To see him today, Jarod Kammeyer does not resemble the man he was a year ago.

He definitely does not look like a 28-year veteran of the Noble Fire Department, or the man who had been the primary source of income in his home.

However, all of that changed due to COVID-19.

On Nov. 13, 2020, Kammeyer had a Zoom appointment with his primary care doctor about flu-like symptoms that would not go away. It was not until Nov. 16, however, that he had a positive test for COVID-19.

He had been ill for almost a week when a local ER diagnosed him with COVID, indicating that there was no reason for him to be alive; he was living on about 30% oxygen.

Kammeyer was sent from the emergency room to a Toledo hospital by air ambulance for intensive care treatment.

During the ER visit, his wife, Cristina, was also tested and was found positive with a mild case. She was told at the time of his air-lift to Toledo, “The next 48 hours are critical for him.”

Little did she know those hours would turn into months.

From Nov 16, 2020-Jan. 8, 2021, he was in the hospital, fighting for his life.

When he arrived at the hospital in Toledo, a new ICU was set aside for COVID cases and he was the first to occupy the unit.

At that time, he was on a breathing tube and a feeding tube, many intravenous needles and around the clock care in the intensive care unit.

No one was allowed to visit Kammeyer while he was in the ICU, but from time to time, nurses contacted Cristina so that she was able to visit her husband by phone.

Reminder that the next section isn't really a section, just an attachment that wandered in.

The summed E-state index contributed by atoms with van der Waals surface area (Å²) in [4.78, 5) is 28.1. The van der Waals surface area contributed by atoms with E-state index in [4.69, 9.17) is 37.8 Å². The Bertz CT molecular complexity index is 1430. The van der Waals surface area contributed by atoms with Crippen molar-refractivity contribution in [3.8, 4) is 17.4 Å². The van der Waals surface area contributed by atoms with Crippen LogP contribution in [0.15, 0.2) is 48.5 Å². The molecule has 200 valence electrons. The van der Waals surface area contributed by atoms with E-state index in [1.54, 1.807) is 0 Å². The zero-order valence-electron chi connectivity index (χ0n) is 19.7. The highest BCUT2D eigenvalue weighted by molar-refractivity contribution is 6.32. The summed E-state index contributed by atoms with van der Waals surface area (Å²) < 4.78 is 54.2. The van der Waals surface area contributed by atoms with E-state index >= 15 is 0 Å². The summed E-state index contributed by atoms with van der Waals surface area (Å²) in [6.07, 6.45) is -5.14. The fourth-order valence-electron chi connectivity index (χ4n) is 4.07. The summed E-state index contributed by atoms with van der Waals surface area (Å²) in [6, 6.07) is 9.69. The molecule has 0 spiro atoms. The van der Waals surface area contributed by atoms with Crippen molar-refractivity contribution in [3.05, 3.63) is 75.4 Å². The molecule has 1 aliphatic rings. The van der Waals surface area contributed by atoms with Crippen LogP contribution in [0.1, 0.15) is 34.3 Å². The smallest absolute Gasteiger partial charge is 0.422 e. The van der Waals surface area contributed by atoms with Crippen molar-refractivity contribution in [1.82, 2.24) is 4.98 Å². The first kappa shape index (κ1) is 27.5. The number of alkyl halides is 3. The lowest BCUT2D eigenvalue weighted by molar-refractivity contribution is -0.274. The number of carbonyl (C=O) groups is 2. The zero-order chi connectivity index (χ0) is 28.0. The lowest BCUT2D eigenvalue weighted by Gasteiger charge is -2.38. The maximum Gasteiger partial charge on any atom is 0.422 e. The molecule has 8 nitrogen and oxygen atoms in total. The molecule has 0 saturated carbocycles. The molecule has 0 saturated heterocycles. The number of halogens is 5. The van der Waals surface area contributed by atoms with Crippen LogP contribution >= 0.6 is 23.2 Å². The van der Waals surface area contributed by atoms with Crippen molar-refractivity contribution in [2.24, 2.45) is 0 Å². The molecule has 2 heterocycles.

During their time apart, both Jarod and Cristina shared that a phone chat didn’t make the fear and grief go away.

When she returned home, Cristina, too, had a new reality. The Defiance Health Department called daily for updates on her status.

For her, staying in isolation for two weeks was enough to run the course of her mild case. Nurses at the health department also informed Cristina to let them know when Jarod returned home so that they could document their cases.

Time wore on, her isolation came and went, while in Toledo things were changing. On Jan. 8, Kammeyer was transferred to St. Rita’s in Lima for continued treatment and rehabilitation.

During that time, Cristina began to think that her husband would never leave the hospital, but she said, “I never gave up hope.”

“I prayed and prayed every day. My faith is what kept me going,” said Cristina. Agreeing, Jarod said, “We couldn’t have made this without the help and prayers from so many people.”

Cristina wanted Jarod to go to Cleveland Clinic, so while he was at St. Rita’s she contacted them to see about availability.

“I wanted him to have the best care possible,” said Cristina.

Finally, on Jan. 29, the news came — the wait was over, Kammeyer was moved to the Cleveland Clinic where he was treated until April 1.

With the move to Cleveland, he was able to eat without a feeding tube for the first time.

Over the next few months, the full scope of Jarod’s problems came into focus. During his illness he had pneumonia, septic shock, MRSA, a sacral pressure wound, liver damage, COVID fog, he lost 100 pounds, and what was most scary — he died three times and was rescitated.